Employer v Employee: Can You Use Evidence Obtained under Threat of Prosecution?

When we hear of employers and employees at loggerheads with each other in our court system, we normally think of labour disputes – strikes, disciplinary hearings, unfair dismissals and the like. But at times such disputes end up in our normal civil courts, dealing with issues which potentially apply to all civil claims.  An interesting SCA (Supreme Court of Appeal) case Hohne v Super Store Mining (Pty) Ltd (831/2016) [2016] ZASCA 186; [2017] 1 All SA 681 (SCA); 2017 (3) SA 45 (SCA) provides a good example. An accused diamond thief sued for R6m A business which processes mine dumps…
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Child Maintenance in Arrears? The Contempt of Court Enforcement Option

Our law, in protecting the interests of children in particular, provides you with an array of options when it comes to enforcing payment of maintenance orders.  One of them is to ask the court to jail the defaulter for “contempt of court”. The idea of course is that the threat of a stint behind bars is likely to extract payment out of even the wiliest of maintenance dodgers. How does it work and what must you prove?  A High Court case Deenanath v Deenanath and Others (11852/2015) [2016] ZAKZDHC 44 illustrates - “Pay up or go to prison” – what you…
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Closing Down the Guesthouse Next Door: Notes for Owners and Neighbours

One day you decide – for whatever reason - that your neighbour’s new guesthouse is definitely not first prize in your sleepy and peaceful suburb, so you investigate. You find out that the local municipal zoning scheme doesn’t allow anyone to operate a guesthouse without a special departure permit, and that your neighbour doesn’t have the required permit. What are your rights and what must you prove to get assistance from our courts?  Must you prove, for example, that you have suffered some form of damage or is it enough to prove only the lack of a permit? A recent…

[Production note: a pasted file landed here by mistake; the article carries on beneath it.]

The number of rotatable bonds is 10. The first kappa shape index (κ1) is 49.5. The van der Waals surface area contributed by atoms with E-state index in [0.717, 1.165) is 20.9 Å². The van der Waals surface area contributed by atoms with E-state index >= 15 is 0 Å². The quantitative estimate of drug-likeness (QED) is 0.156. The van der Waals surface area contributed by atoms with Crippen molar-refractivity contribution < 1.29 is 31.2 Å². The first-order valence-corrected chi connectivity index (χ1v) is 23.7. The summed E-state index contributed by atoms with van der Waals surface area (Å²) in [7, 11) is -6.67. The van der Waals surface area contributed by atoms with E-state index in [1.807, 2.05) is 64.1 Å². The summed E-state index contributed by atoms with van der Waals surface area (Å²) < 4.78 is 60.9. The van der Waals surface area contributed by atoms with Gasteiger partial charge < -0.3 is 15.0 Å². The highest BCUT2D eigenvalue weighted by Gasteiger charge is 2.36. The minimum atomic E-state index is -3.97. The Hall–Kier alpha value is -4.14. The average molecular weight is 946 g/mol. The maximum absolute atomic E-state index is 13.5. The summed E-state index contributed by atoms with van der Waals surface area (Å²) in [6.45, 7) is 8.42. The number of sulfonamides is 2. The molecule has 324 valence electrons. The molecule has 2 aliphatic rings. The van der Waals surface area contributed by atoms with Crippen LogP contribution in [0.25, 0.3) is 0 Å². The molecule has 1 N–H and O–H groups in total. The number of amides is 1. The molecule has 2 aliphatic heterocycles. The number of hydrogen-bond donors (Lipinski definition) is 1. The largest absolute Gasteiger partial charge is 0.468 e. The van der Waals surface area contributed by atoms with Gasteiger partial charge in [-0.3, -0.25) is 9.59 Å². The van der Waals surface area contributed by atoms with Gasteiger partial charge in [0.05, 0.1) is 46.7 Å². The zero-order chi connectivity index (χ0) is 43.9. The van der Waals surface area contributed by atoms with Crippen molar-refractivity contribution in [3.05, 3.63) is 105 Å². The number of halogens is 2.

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Creditors and Debtors: Important New Prescription Judgment

Debts prescribe (become uncollectable) after a specified period of time in accordance with South African law - 3 years for most run-of-the-mill debts; but 30 years for others such as judgment debts, mortgage bond debts, property rates and tax debts. Various other periods apply to specific statutory debts and a few other exceptions – take advice if you need more detail. It’s important to know that the prescription period can be “delayed” in certain cases. In other words, delaying the prescription of a debt.  For example where the debtor is a minor or insane, or under curatorship, or out of…
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It’s Wedding Season! Here’s Why You Need an ANC (Whether You Marry Here or Overseas)

The Rand’s weakness notwithstanding, many couples still plan their dream weddings overseas.  Likewise, many couples living overseas come back to South Africa to marry.  If you are one of them, ask your lawyer before you get married for advice on which country’s laws will apply to your marriage. Why get advice? In South Africa, our default marital regime is marriage “in community of property”, and for many couples that is the worst option. You may well be better off opting rather for the “out of community” option (with or without “accrual”).  The point is to make an informed choice rather…
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Say a cracking goodbye to the wooden spoon

The South African Constitution provides an extensive Bill of Rights protecting the rights of all South Africans. Notwithstanding the fact that the values underlying the Constitution envisage a parent-child relationship as one excluding all forms of violence, South African parents have until recently been allowed to inflict physical harm on their children for disciplinary purposes. After the recent South Gauteng High Court judgment, this is no longer the position. Consequently, children’s underlying democratic values of human dignity, equality and freedom are not allowed to be undermined. The judgment arose from an appeal by a father who had been found guilty…
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